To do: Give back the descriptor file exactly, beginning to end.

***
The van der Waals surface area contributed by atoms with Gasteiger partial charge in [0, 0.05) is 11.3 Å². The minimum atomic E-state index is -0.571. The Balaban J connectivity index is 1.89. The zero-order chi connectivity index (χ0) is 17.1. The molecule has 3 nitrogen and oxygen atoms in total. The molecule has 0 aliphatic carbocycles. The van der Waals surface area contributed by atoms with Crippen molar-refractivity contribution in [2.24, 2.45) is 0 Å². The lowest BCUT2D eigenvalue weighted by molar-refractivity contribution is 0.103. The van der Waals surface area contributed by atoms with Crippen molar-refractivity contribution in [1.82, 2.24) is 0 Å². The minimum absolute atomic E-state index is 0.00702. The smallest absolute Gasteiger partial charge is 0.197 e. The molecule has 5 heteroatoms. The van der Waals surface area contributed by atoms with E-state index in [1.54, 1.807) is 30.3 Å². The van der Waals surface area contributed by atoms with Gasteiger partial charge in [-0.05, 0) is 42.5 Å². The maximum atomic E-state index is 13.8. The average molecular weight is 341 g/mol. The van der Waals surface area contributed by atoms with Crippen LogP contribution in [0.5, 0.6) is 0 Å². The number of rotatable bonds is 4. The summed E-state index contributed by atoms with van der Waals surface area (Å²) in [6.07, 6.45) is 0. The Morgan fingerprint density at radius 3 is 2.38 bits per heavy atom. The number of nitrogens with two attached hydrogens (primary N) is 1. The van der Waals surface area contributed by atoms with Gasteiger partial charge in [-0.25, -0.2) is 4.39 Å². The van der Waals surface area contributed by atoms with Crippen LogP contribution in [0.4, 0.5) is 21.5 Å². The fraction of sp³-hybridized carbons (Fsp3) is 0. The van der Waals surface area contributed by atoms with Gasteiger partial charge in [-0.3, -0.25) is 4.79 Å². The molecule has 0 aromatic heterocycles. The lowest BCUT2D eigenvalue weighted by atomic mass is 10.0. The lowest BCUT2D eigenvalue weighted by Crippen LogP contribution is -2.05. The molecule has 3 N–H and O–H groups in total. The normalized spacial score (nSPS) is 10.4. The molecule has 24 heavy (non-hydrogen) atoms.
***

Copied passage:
The van der Waals surface area contributed by atoms with Gasteiger partial charge in [0, 0.05) is 11.3 Å². The minimum atomic E-state index is -0.571. The Balaban J connectivity index is 1.89. The zero-order chi connectivity index (χ0) is 17.1. The molecule has 3 nitrogen and oxygen atoms in total. The molecule has 0 aliphatic carbocycles. The van der Waals surface area contributed by atoms with Crippen molar-refractivity contribution in [2.24, 2.45) is 0 Å². The lowest BCUT2D eigenvalue weighted by molar-refractivity contribution is 0.103. The van der Waals surface area contributed by atoms with Crippen molar-refractivity contribution in [1.82, 2.24) is 0 Å². The minimum absolute atomic E-state index is 0.00702. The smallest absolute Gasteiger partial charge is 0.197 e. The molecule has 5 heteroatoms. The van der Waals surface area contributed by atoms with E-state index in [1.54, 1.807) is 30.3 Å². The van der Waals surface area contributed by atoms with Gasteiger partial charge in [-0.05, 0) is 42.5 Å². The maximum atomic E-state index is 13.8. The average molecular weight is 341 g/mol. The van der Waals surface area contributed by atoms with Crippen LogP contribution in [0.5, 0.6) is 0 Å². The number of rotatable bonds is 4. The summed E-state index contributed by atoms with van der Waals surface area (Å²) in [6.07, 6.45) is 0. The Morgan fingerprint density at radius 3 is 2.38 bits per heavy atom. The number of nitrogens with two attached hydrogens (primary N) is 1. The van der Waals surface area contributed by atoms with Gasteiger partial charge in [-0.25, -0.2) is 4.39 Å². The van der Waals surface area contributed by atoms with Crippen LogP contribution in [0.4, 0.5) is 21.5 Å². The fraction of sp³-hybridized carbons (Fsp3) is 0. The van der Waals surface area contributed by atoms with Gasteiger partial charge in [-0.3, -0.25) is 4.79 Å². The molecule has 0 aromatic heterocycles. The lowest BCUT2D eigenvalue weighted by atomic mass is 10.0. The lowest BCUT2D eigenvalue weighted by Crippen LogP contribution is -2.05. The molecule has 3 N–H and O–H groups in total. The normalized spacial score (nSPS) is 10.4. The molecule has 24 heavy (non-hydrogen) atoms.